I say this as a huge fan of Lisp and there was a time where it made sense to buy a commercial compiler - that time has passed, because when you buy a compiler and a new language you are also buying into an ecosystem, and the more people that are in that ecosystem the better for you.
I can see maybe using Lisp to do some special parts of the program, but even then there is Chicken Scheme which is free and already have a bunch of eggs (extensions), oh and it compiles to C too.
I for one, think the price tag is reasonable.
You would pay $40 for a T-shirt if it were some sort of collector’s item you could resell. You would pay $100 for running shoes because that’s less than $15000 for knee surgery, and you like having comfy feet. You would pay $150–300 for an ounce of weed because you know what weed is like, and you like it, and the price is driven up by legal issues. But what justification can you come up with for spending $200 on what is essentially a productivity tool, if it won’t necessarily make you more productive?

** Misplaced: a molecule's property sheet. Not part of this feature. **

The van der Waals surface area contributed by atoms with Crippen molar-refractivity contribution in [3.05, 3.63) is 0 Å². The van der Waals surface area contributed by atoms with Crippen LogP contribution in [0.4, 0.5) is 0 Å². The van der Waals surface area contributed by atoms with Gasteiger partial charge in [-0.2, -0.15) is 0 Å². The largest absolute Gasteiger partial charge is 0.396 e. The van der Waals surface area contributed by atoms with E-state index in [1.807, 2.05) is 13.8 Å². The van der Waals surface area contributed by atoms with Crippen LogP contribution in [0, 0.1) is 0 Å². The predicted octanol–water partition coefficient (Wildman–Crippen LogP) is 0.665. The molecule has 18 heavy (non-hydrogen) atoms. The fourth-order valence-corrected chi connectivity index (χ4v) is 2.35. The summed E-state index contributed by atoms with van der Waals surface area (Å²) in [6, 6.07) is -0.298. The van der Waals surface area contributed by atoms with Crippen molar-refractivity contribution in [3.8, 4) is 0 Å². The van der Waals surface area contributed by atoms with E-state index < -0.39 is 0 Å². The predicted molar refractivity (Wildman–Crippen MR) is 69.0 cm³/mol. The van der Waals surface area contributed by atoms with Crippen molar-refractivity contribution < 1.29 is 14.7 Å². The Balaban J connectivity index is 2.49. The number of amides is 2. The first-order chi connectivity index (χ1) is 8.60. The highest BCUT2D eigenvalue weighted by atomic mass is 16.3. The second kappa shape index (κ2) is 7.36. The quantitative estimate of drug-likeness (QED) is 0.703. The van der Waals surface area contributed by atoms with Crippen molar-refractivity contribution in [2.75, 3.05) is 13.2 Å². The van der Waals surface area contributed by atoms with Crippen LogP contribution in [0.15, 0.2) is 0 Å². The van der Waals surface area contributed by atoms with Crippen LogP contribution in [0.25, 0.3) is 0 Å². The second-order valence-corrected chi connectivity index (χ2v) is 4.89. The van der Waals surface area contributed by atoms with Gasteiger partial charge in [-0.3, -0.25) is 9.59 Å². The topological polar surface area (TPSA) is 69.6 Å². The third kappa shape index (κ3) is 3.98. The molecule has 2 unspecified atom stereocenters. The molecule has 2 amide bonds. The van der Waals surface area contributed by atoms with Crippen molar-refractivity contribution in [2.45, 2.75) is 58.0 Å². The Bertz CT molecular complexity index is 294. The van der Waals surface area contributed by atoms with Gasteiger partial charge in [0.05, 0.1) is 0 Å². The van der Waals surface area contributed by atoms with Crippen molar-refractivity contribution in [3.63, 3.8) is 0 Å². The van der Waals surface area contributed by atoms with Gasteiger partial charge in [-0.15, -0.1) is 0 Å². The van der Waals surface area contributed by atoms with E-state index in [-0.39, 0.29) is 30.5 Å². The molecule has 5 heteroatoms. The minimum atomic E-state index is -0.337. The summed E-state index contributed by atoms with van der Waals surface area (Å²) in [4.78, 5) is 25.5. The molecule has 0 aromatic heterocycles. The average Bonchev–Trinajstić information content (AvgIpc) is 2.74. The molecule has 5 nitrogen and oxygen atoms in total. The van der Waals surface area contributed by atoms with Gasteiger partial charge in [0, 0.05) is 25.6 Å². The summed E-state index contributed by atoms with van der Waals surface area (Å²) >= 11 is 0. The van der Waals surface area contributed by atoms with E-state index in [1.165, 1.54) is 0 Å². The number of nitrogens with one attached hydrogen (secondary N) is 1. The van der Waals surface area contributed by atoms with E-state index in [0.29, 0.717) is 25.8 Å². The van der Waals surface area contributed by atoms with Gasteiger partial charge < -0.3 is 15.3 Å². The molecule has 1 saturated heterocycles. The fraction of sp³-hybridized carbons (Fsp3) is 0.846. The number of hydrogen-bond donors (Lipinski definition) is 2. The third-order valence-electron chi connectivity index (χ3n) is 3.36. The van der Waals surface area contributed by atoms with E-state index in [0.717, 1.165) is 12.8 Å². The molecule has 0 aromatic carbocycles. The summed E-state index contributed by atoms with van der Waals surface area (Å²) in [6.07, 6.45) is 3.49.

But book stores, unlike the company that produces mocl, won't give my money back if I find that the book didn't help me within the first 30 days.
So in this case, it's even a relatively safe gamble (assuming of course, that the company does in fact, honor the 30-day money-back thing).
I don't blame you or what you are trying to do, it is the nature of the beast. Introducing a new programming environment is hard enough when it is free, it is nearly impossible when it isn't.
Nowadays there seems to exist a trend developers should work for free.
You do realize this runs Common Lisp, right? There are plenty of Common Lisp libraries.
Don't get me wrong, as a language is it the best that I know of. As an environment, it is not.
Anyway, lispworks seems to be doing fine selling their lisp, so maybe it isn't hopeless for wukix :)